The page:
Guest blog written by Ted Birkhahn.
Full disclaimer: I am a recovering Starbucks addict. Every day on my walk from Grand Central to our
office, I pass five Starbucks. Until recently, I always stopped in one of them and plunked down several bucks on a mediocre latte. Why? I loved the routine and the brand experience, not the taste of the coffee.
But, as the recession loomed and with daily reminders that it’s time to stop spending and start saving, I decided to put the skids on my Starbucks habit. At first, I tried to change my route to the office so I wouldn’t have to walk past a Starbucks but that didn’t work; no matter what route I chose, I was bound to run into one. So I decided to show some self-control and just go cold turkey.
Am I indicative of a trend that is sweeping across the nation contributing to the vanishing profits of the world’s biggest coffee chain? It’s hard to pinpoint why Starbucks has suffered. Did they grow too fast? Are their prices too high? Is the taste of the coffee just not that good? Did the brand – and the experience it provides – run its course? I suspect it is a combination of all these factors.
However, one thing is certain: If the U.S. finds itself in a prolonged economic downturn, Starbucks is a dead-man walking. Although it is making major changes to the way it makes, serves and sells its products, I believe the company is too big and cumbersome to dig itself out of the hole that it’s in.
Only time will tell what happens to Starbucks. In the meantime, I’m off to the kitchen to grab a free cup o’ joe.
Desperate times call for desperate measures. And, Starbucks sure seems desperate at the moment.
First, they sacked their CEO and reinstated founder and chairman Howard Schultz in the position. Then Schultz announces that the brand has lost its way and promises to close stores and re-focus on core offerings. Next, McDonald’s, sensing vulnerability, announces it will open 14,000 coffee bars and go mano-a-mano with the once unrivaled coffee king.
And how does Starbucks respond? It begins testing $1 cups of coffee in its hometown of Seattle. That’s right, the guys who dazzled marketing professors everywhere by convincing Americans to pay $4 or more for a cup of Joe, have blinked.
One can almost sense the panic that must be pervading the hallways of Schultz’s once-proud empire. Slashing the price of its coffee flies in the face of everything Starbucks stands for, and should give a monumental image and reputation boost to McDonald’s gamble.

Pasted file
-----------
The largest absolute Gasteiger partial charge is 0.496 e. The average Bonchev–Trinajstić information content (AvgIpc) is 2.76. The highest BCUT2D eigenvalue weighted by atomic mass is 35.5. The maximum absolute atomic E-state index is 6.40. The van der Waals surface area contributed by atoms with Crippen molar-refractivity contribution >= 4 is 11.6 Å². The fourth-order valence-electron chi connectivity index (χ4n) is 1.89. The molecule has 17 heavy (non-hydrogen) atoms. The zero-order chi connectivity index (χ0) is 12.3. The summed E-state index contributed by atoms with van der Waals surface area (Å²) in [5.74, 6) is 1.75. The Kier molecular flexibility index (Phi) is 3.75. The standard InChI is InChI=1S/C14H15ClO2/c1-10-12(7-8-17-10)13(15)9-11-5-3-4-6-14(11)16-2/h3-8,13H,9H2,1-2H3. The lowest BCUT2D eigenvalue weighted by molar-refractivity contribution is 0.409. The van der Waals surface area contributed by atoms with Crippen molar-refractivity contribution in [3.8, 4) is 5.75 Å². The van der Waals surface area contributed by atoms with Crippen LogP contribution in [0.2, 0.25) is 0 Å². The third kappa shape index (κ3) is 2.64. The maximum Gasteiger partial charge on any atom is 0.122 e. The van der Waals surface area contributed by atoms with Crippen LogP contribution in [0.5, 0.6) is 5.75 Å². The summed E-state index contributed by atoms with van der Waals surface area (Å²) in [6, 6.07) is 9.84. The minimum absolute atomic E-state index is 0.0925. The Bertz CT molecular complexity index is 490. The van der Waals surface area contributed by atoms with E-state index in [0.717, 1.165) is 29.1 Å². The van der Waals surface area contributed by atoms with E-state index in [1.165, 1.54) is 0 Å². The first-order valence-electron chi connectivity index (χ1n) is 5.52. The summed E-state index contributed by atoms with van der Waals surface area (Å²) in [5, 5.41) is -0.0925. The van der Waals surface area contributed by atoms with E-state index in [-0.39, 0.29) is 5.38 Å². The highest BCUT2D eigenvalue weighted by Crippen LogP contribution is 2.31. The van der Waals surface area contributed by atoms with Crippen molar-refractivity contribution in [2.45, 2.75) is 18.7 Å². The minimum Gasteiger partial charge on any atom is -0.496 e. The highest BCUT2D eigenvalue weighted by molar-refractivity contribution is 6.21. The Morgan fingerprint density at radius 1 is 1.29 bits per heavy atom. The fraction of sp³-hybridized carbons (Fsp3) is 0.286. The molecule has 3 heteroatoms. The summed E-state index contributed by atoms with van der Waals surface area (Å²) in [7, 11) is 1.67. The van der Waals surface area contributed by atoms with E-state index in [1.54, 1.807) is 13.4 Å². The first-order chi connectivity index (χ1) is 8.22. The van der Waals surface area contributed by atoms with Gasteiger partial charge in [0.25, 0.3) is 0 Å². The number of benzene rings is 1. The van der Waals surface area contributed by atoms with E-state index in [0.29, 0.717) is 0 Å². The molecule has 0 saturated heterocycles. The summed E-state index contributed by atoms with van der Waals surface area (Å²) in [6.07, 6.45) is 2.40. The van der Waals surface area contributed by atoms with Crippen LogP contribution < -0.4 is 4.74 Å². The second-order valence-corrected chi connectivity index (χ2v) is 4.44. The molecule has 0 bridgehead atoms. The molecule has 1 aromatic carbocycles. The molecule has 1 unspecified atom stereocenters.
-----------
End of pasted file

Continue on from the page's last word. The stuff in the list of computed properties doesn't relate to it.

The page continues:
The Starbucks move makes as much sense as Lexus suddenly offering a cheap, ‘starter car,’ Gucci licensing body tattoos or Zegna selling designer overalls.
These are the times that try men’s souls and now is the time for Howard Schultz to stand firm and hold the line on pricing and brand consistency.
Just once, I wish I knew for certain which foods, drinks, and lifestyle choices are, and will remain, healthy for at least a short amount of time.
One day, bread is bad. Then it’s good. Another day, aspirin is found to thin blood but raise blood pressure. Red meat is bad. No, it’s good. And, don’t get started on the incredible, edible egg.
In the midst of the turmoil created by certain foodstuffs being heralded as good one day and bad the next comes the remarkable news that a Brooklyn College study shows drinking four or more six-ounce cups of coffee a day reduces your risk of dying of heart disease by 53 percent! Holy cow. The same ‘Joe’ that makes your heart bounce around like a basketball in the hands of Steve Nash may actually be heart healthy? What’s next? A report that smoking two packs of cigarettes a day will not only clean and strengthen one’s lungs, but forestall certain types of cancer?
BC’s counter-intuitive finding has to be huge news for Dunkin’ Donuts, Starbucks and other purveyors of the powerful, little caffeine bean. But, the whole thing leaves me scratching my head. I know when I’ve reached my caffeine limit. And four is two too many.
Put four cups down my hatch and you’re looking at a category five hurricane, a 9.0 earthquake on the Richter Scale and a world-class Nor’easter all rolled into one.